Not to pick on the “weekend warriors” but those that continue to play soccer, basketball and tennis into the 30’s, 40’s and beyond are unfortunately at increased risk for injury. One of the most dreaded weekend warrior injuries? Achilles Tendon rupture. The Achilles tendon is the most commonly ruptured tendon in the body, often requiring surgery and 6-12 months of rehabilitation.
Achilles tendon rupture has increased in frequency since the 1980’s due to increased participation in sporting activities, especially sports like tennis, soccer and basketball. Men over the age of 30 with sedentary occupations (a scientific way of saying weekend warrior) are at greatest risk for Achilles tendon injury. Often those that experience the injury first suffer from chronic tendon problems prior to the injury.
However, regardless of gender, athletic activity is a risk factor for Achilles tendon injury as most of these injuries can occur to men or women during sports that require sudden accelerations and jumping.
While there is still debate within the medical community about the cause of Achilles tendon ruptures, researchers agree that decreased blood flow in a critical area of the tendon can lead to degeneration and eventual vulnerability of the tendon. Once the tendon is weakened, an overwhelming load from a jump or quick start can result in a tear. Think a tennis player trying to get an opponent’s drop shot or jumping to get a basketball rebound.
What causes this increased stress to the Achilles tendon? One theory suggests that the calf muscles of those that tear their Achilles tendon have lost the coordination and strength that stems from a lack of use and reduced blood flow, possibly reflecting lost conditioning.
As a major contributing factor to Achilles injury is sedentary behavior, maintenance of exercise may deter a future Achilles problem. Regular exercise can prevent the structural changes that can lead to Achilles rupture. What’s more, strengthening may be more important than stretching as a study of Army recruits suggested that diminished calf strength and increased calf/Achilles flexibility were predisposing factors for Achilles tendon problems.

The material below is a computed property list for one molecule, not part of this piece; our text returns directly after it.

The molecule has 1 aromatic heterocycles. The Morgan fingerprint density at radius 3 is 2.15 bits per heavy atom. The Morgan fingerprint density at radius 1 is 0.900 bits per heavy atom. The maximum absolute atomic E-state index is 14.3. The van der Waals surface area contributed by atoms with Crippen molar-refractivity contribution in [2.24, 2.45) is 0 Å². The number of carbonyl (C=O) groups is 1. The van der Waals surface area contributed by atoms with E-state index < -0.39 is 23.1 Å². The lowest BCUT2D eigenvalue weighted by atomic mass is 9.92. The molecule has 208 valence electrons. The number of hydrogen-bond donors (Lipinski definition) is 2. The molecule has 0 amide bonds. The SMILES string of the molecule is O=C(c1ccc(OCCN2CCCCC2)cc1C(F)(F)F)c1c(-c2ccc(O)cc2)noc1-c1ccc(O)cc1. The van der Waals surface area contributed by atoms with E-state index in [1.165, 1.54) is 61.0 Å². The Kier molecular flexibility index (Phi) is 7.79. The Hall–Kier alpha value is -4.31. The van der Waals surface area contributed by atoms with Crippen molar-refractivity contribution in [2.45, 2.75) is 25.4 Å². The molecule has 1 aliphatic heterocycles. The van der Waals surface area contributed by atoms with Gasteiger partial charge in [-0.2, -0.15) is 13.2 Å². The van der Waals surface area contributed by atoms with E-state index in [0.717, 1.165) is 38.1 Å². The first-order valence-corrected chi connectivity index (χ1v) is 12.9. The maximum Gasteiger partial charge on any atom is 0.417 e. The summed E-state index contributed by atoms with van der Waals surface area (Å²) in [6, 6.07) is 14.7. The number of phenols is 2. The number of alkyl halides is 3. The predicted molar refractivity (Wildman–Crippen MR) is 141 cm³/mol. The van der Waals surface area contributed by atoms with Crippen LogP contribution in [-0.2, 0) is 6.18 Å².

Additionally, Stanford researchers found that neither a standard program of warming-up nor stretching had any effect on the mechanical properties of the Achilles tendon, indicating that a physically active lifestyle is more the foundation of injury prevention rather than the minutes leading up to activity. Researchers have also hypothesized that the inhibitory effect of pre-exercise stretching on muscular strength may also contribute to increased risk of injury.
What does all this mean? It means that before starting that softball league or master’s tennis program, start hitting the gym for cardiovascular exercise and calf strengthening. If you haven’t done any exercise for an extended period of time, start your new activity slowly. The calf workout should include a focus on the eccentric or lowering portion of the exercise.
Do all this and you can become a “weekly warrior” not just a weekend one.
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